The recent Code Working Group (CWG) series of 11 roadshows around the country drew an estimated total crowd of about 750, according to chair, Angus Dale-Jones.
Dale-Jones said the roadshows attracted a broad mix of authorised financial advisers (AFAs), registered financial advisers (RFAs), institution-based advisers and other industry participants.
“There was great adviser participation,” he said, “and most understood that we were consulting on concepts rather than detail at this point.
“Get the wording right in the code will be covered in the next round of consultation.”
However, one early casualty may see the final word scratched from the draft code principle one targeting ‘good advice outcomes’.
“Outcomes has been problematic so will likely be out from the code,” Dale-Jones said. “The simplest solution is just to cross out the word and leave it at ‘good advice’.”
Semantics aside, he said the draft code was staking out new ground with a requirement for all advisers to consider “the client in every advice situation, and to ensure that good advice is given to them”.
“We have deliberately not proposed to reintroduce a concept equivalent to class service [as per the current Financial Advisers Act] or general advice as in Australia,” Dale-Jones said. “Our consultation proposes that in all advice situations the client’s reasonable expectations must be considered and met, and then documented, either for the individual client or generically for a group of clients.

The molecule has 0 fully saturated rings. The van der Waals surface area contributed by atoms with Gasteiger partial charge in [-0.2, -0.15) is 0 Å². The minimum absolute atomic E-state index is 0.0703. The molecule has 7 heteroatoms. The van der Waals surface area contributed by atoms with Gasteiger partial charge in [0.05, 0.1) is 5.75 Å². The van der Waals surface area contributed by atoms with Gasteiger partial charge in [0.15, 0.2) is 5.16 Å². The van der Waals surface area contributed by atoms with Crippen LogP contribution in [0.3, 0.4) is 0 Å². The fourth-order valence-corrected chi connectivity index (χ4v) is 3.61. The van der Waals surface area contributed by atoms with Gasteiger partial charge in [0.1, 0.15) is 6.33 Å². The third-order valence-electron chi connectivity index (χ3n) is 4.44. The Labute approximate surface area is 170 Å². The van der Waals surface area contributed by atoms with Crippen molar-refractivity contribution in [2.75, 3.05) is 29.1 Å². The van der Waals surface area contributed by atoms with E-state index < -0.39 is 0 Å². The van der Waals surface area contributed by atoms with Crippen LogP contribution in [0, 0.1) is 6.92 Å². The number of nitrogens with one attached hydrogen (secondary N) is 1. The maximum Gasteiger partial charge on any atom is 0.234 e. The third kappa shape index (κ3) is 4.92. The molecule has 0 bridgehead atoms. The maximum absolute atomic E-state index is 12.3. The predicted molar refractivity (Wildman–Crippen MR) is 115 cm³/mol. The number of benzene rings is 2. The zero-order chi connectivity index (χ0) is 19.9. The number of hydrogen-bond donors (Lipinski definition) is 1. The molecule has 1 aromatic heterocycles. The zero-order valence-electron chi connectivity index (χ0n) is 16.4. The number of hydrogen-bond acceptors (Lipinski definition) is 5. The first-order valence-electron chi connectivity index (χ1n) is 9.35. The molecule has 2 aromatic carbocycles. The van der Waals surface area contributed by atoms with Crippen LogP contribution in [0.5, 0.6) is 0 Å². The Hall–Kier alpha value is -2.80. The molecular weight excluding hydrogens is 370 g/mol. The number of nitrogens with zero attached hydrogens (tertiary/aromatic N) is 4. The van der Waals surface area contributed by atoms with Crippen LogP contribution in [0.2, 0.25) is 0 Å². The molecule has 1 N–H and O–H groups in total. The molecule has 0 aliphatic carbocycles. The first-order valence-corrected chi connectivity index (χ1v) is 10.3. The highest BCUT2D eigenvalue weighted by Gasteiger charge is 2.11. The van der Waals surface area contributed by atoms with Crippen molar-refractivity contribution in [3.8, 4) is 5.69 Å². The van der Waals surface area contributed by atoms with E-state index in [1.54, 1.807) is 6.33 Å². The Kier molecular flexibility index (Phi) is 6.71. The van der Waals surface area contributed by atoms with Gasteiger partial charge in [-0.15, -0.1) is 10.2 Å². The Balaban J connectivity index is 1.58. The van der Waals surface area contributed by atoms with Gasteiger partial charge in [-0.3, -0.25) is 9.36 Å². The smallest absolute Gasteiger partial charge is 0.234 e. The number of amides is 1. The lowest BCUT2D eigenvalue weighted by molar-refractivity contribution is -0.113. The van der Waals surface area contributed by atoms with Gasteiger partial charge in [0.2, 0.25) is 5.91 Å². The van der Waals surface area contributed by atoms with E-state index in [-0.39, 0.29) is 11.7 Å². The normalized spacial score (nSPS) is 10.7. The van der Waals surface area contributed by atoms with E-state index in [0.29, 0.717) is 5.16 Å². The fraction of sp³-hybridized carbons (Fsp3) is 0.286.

“I am not aware of this approach being taken anywhere else.”
The new code will set ethical and competence standards across the entire financial advisory industry to be captured under the Financial Services Legislation Amendment Bill (FSLAB). FSLAB essentially co-opts all financial advisers under the Financial Markets Conduct Act (FMC) regime.
FSLAB should pass into law later this year with the accompanying code originally scheduled for sign-off by August – although that deadline may be a little optimistic.
“The challenge is to word the code and its minimum standards in a manner that enables unambiguous compliance with, and enforcement of, this requirement,” Dale-Jones said.
However, the CWG has drawn fire from certain quarters of the advisory industry – in particular, smaller independent advice firms – concerned that the proposed rules favour institutionally-owned operations.
For example, last week high-profile independent financial adviser, Murray Weatherston, lobbed a complaint to the Commerce Minister, Kris Faafoi, regarding the lack of adviser representation on the CWG.
It is understood Weatherston is mulling further complaints against the CWG.